“Was I then so eager, was I?” Ivan snarled again.

“To be sure you were, and by your consent you silently sanctioned my doing it.” Smerdyakov looked resolutely at Ivan. He was very weak and spoke slowly and wearily, but some hidden inner force urged him on. He evidently had some design. Ivan felt that.

“Go on,” he said. “Tell me what happened that night.”

“What more is there to tell! I lay there and I thought I heard the master shout. And before that Grigory Vassilyevitch had suddenly got up and came out, and he suddenly gave a scream, and then all was silence and darkness. I lay there waiting, my heart beating; I couldn't bear it. I got up at last, went out. I saw the window open on the left into the garden, and I stepped to the left to listen whether he was sitting there alive, and I heard the master moving about, sighing, so I knew he was alive. ‘Ech!’ I thought. I went to the window and shouted to the master, ‘It's I.’ And he shouted to me, ‘He's been, he's been; he's run away.’ He meant Dmitri Fyodorovitch had been. ‘He's killed Grigory!’ ‘Where?’ I whispered. ‘There, in the corner,’ he pointed. He was whispering, too. ‘Wait a bit,’ I said. I went to the corner of the garden to look, and there I came upon Grigory Vassilyevitch lying by the wall, covered with blood, senseless. So it's true that Dmitri Fyodorovitch has been here, was the thought that came into my head, and I determined on the spot to make an end of it, as Grigory Vassilyevitch, even if he were alive, would see nothing of it, as he lay there senseless. The only risk was that Marfa Ignatyevna might wake up. I felt that at the moment, but the longing to get it done came over me, till I could scarcely breathe. I went back to the window to the master and said, ‘She's here, she's come; Agrafena Alexandrovna has come, wants to be let in.’ And he started like a baby. ‘Where is she?’ he fairly gasped, but couldn't believe it. ‘She's standing there,’ said I. ‘Open.’ He looked out of the window at me, half believing and half distrustful, but afraid to open. ‘Why, he is afraid of me now,’ I thought. And it was funny. I bethought me to knock on the window-frame those taps we'd agreed upon as a signal that Grushenka had come, in his presence, before his eyes. He didn't seem to believe my word, but as soon as he heard the taps, he ran at once to open the door. He opened it. I would have gone in, but he stood in the way to prevent me passing. ‘Where is she? Where is she?’ He looked at me, all of a tremble. ‘Well,’ thought I, ‘if he's so frightened of me as all that, it's a bad look out!’ And my legs went weak with fright that he wouldn't let me in or would call out, or Marfa Ignatyevna would run up, or something else might happen. I don't remember now, but I must have stood pale, facing him. I whispered to him, ‘Why, she's there, there, under the window; how is it you don't see her?’ I said. ‘Bring her then, bring her.’ ‘She's afraid,’ said I; ‘she was frightened at the noise, she's hidden in the bushes; go and call to her yourself from the study.’ He ran to the window, put the candle in the window. ‘Grushenka,’he cried, ‘Grushenka, are you here?’ Though he cried that, he didn't want to lean out of the window, he didn't want to move away from me, for he was panic-stricken; he was so frightened he didn't dare to turn his back on me. ‘Why, here she is,’ said I. I went up to the window and leaned right out of it. ‘Here she is; she's in the bush, laughing at you, don't you see her?’ He suddenly believed it; he was all of a shake—he was awfully crazy about her—and he leaned right out of the window. I snatched up that iron paper-weight from his table; do you remember, weighing about three pounds? I swung it and hit him on the top of the skull with the corner of it. He didn't even cry out. He only sank down suddenly, and I hit him again and a third time. And the third time I knew I'd broken his skull. He suddenly rolled on his back, face upwards, covered with blood. I looked round. There was no blood on me, not a spot. I wiped the paper-weight, put it back, went up to the ikons, took the money out of the envelope, and flung the envelope on the floor and the pink ribbon beside it. I went out into the garden all of a tremble, straight to the apple-tree with a hollow in it—you know that hollow. I'd marked it long before and put a rag and a piece of paper ready in it. I wrapped all the notes in the rag and stuffed it deep down in the hole. And there it stayed for over a fortnight. I took it out later, when I came out of the hospital. I went back to my bed, lay down and thought, ‘If Grigory Vassilyevitch has been killed outright it may be a bad job for me, but if he is not killed and recovers, it will be first-rate, for then he'll bear witness that Dmitri Fyodorovitch has been here, and so he must have killed him and taken the money.’ Then I began groaning with suspense and impatience, so as to wake Marfa Ignatyevna as soon as possible. At last she got up and she rushed to me, but when she saw Grigory Vassilyevitch was not there, she ran out, and I heard her scream in the garden. And that set it all going and set my mind at rest.”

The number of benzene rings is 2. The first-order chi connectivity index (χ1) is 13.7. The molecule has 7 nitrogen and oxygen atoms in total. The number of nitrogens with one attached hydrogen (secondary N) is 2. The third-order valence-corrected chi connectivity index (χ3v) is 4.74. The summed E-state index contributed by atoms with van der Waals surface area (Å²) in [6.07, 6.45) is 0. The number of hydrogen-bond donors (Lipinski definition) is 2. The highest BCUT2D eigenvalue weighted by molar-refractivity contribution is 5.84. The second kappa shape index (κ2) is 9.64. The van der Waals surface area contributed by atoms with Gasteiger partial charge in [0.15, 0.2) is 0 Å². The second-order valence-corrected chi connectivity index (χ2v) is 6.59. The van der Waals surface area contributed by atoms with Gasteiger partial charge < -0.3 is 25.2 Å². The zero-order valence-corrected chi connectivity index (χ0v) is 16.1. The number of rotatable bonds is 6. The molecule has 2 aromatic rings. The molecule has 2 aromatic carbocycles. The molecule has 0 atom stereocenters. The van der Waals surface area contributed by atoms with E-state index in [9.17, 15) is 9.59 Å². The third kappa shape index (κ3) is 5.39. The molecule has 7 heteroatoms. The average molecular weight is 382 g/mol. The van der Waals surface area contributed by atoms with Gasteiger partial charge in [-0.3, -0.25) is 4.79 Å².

He stopped. Ivan had listened all the time in dead silence without stirring or taking his eyes off him. As he told his story Smerdyakov glanced at him from time to time, but for the most part kept his eyes averted. When he had finished he was evidently agitated and was breathing hard. The perspiration stood out on his face. But it was impossible to tell whether it was remorse he was feeling, or what.

“Stay,” cried Ivan, pondering. “What about the door? If he only opened the door to you, how could Grigory have seen it open before? For Grigory saw it before you went.”